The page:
What is clear is that directed reading is very important, particularly in introductory courses. The prevailing philosophy when I was a student of "this is the recommended text, go away and read it" no longer works (did it work then?). So in our Introduction to Geology course we ask students to read certain chapters or sections of the text before they attend next week's lecture or lab. We haven't yet quantified to what extent they are doing this, but they are given MCQ tests at 3 points during the course, based on lectures and the textbook sections that support those lectures. However, we consider the lab component of this course to be the most important, and put more emphasis on that.
I also believe that directed 'reading' is important when using the Internet for learning at introductory level. Many of my intro level web pages are simply links to a limited number of relevant resources (see, for example, the Teaching and Learning Materials section of http://www.brookes.ac.uk/geology/8301/8301welc.html). Similarly, when we use the UKESCC courseware http://www.man.ac.uk/Geology/CAL/index.html, we find it is essential to direct students to particular sections of the courseware to support particular lectures or labs. If we simply indicate that, for example, the UKESCC Deformation module is there to support our structural geology course, most students will not use it.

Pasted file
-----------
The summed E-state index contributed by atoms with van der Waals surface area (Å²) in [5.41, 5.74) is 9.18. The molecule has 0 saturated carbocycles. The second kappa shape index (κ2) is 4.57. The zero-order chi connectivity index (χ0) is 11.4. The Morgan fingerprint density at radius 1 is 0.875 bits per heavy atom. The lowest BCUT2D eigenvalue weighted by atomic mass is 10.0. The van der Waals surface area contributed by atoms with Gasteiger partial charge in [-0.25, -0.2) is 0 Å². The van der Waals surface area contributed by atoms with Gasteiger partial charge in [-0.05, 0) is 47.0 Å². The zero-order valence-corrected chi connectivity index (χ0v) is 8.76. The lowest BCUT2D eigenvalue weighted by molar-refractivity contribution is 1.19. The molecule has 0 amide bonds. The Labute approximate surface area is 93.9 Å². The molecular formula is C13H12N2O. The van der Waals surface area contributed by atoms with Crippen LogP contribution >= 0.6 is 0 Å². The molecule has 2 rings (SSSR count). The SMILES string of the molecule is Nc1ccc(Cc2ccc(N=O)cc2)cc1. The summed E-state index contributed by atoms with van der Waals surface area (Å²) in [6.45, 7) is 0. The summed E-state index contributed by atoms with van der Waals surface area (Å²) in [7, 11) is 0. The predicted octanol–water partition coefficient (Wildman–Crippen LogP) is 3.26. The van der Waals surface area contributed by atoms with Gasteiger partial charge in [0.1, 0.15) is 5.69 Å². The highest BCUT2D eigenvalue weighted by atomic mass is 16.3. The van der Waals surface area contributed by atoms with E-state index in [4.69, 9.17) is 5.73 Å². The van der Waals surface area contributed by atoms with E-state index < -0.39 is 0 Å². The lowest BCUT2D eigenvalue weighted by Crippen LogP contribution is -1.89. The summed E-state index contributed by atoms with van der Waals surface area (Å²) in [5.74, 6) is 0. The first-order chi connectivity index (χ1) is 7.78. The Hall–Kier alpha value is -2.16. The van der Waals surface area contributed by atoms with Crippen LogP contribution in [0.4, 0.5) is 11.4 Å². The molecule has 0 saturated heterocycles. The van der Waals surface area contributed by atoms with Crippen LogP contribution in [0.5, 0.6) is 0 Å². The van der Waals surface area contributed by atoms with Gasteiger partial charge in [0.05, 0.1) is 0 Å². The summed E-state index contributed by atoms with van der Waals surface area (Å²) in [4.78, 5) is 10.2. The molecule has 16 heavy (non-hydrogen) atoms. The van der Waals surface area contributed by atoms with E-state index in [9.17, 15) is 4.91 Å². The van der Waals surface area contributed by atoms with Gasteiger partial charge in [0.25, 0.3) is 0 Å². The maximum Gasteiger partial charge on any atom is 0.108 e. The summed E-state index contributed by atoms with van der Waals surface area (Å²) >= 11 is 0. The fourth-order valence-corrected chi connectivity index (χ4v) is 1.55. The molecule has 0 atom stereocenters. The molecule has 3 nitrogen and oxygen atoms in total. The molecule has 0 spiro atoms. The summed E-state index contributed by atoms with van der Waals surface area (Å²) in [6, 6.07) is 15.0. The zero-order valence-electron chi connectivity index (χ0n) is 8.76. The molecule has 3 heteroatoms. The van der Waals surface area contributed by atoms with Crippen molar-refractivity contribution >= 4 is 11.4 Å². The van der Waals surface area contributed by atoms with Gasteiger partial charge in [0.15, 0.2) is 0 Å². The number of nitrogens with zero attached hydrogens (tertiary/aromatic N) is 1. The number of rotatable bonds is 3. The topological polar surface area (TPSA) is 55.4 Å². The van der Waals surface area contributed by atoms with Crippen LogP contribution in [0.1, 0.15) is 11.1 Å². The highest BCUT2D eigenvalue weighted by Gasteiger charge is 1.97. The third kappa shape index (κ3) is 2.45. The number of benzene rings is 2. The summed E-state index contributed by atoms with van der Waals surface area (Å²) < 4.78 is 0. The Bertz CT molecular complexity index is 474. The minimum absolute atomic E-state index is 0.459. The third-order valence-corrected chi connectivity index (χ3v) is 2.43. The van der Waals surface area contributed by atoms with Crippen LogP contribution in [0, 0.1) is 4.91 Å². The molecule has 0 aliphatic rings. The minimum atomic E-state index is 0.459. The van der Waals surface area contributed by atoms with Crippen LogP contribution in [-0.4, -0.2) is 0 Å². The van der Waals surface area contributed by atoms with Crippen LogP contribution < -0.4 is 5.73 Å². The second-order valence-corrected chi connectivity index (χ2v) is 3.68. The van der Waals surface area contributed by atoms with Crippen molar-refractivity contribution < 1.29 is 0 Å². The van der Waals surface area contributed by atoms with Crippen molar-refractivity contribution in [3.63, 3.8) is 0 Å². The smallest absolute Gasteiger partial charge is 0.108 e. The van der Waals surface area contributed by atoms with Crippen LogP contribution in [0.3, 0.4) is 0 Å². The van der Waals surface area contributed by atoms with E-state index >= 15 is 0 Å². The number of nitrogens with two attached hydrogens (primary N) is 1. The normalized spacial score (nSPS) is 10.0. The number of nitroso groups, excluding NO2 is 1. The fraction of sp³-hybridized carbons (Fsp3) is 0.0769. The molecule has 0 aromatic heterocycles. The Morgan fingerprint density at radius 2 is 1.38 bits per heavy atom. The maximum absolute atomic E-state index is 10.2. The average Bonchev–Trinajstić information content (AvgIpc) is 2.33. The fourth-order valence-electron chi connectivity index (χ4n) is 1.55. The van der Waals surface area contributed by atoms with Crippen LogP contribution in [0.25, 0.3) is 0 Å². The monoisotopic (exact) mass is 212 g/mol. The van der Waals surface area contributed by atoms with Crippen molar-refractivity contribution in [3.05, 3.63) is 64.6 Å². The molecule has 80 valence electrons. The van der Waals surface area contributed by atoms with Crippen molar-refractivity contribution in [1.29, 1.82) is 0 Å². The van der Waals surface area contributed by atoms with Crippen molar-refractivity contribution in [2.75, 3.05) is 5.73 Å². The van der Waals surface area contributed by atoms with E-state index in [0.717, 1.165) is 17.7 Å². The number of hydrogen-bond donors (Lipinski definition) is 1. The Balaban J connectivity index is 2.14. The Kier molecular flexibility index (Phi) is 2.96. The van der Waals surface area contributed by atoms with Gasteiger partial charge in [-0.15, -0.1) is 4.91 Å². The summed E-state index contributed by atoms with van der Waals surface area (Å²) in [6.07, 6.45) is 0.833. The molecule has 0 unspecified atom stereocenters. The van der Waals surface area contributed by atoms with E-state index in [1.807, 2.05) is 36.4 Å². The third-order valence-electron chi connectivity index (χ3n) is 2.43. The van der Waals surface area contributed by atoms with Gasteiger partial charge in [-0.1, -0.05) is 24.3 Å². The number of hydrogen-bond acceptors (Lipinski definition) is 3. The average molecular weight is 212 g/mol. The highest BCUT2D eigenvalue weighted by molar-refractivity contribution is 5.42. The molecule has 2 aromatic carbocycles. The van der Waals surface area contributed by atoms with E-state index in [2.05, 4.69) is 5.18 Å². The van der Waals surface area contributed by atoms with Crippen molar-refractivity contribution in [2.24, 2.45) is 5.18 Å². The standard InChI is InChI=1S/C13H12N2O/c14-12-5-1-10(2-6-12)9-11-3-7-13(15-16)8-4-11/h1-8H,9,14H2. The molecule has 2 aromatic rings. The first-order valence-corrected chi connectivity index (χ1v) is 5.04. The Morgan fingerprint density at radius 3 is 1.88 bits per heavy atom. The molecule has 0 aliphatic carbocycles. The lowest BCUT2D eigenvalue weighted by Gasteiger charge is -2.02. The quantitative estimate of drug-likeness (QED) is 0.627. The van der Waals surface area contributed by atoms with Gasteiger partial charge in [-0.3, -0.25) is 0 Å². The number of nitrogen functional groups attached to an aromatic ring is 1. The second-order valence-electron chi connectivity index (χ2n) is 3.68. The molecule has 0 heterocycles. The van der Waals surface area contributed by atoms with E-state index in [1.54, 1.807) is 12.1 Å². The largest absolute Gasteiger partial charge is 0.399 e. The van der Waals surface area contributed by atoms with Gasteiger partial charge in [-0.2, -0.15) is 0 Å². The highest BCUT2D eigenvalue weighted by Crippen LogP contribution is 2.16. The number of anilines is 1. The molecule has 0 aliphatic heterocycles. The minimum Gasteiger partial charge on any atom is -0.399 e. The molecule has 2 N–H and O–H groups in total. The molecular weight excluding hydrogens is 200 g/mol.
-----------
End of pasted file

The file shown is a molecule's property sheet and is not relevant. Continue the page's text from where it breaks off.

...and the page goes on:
Since about half the students on our Intro Geology course have not studied geology before, we make a conscious effort to keep new terminology to a minimum, and to get students to describe samples in plain English if they do not know the appropriate technical terms. (Do we really need to submerge students at this level in 'adamantine lustre', 'diaphaneity' etc.?). We also encourage them to compile a glossary of new terms, and to use geological dictionaries and encyclopedias.
Students are reminded frequently during all my courses that the end of term exam could include questions from any part of the course: not just lectures and labs, but also textbook, videos, web pages etc. In the end, assessment is the main incentive for students to carry out any academic activity (and there is a reluctance to do work which is not perceived as earning marks).
One major difficulty for an Intro or Physical Geology course is finding a textbook we would actually want our students to use. So many of them are deficient in one way or another. When evaluating new texts, I start by looking how well they explain a few basic ideas, e.g. WHY are acid magmas more viscous than basic ones? Remarkably few intro texts even mention the linking of silica into strings, sheets etc., and yet this is not a difficult concept to grasp, and gives an understanding of why magmas behave as they do. How many intro texts explain adequately how cross bedding forms? A depressingly low number, in my experience.
Another thing that prevents wide use of these is that if the cd-rom is missing, the bookstore will not buy the book back at the end of the semester.
" The setting of the project is as follows. You are a reporter for the Cascading Times, a large daily newspaper published somewhere in the vicinity of the Cascade Mountains. There is a growing concern that a major eruption will take place sometime in the future. Your assignment is to write an opinon piece in which you:
The exercises are not where I want them to be - interactive - but all I need is time!
June 1, 1999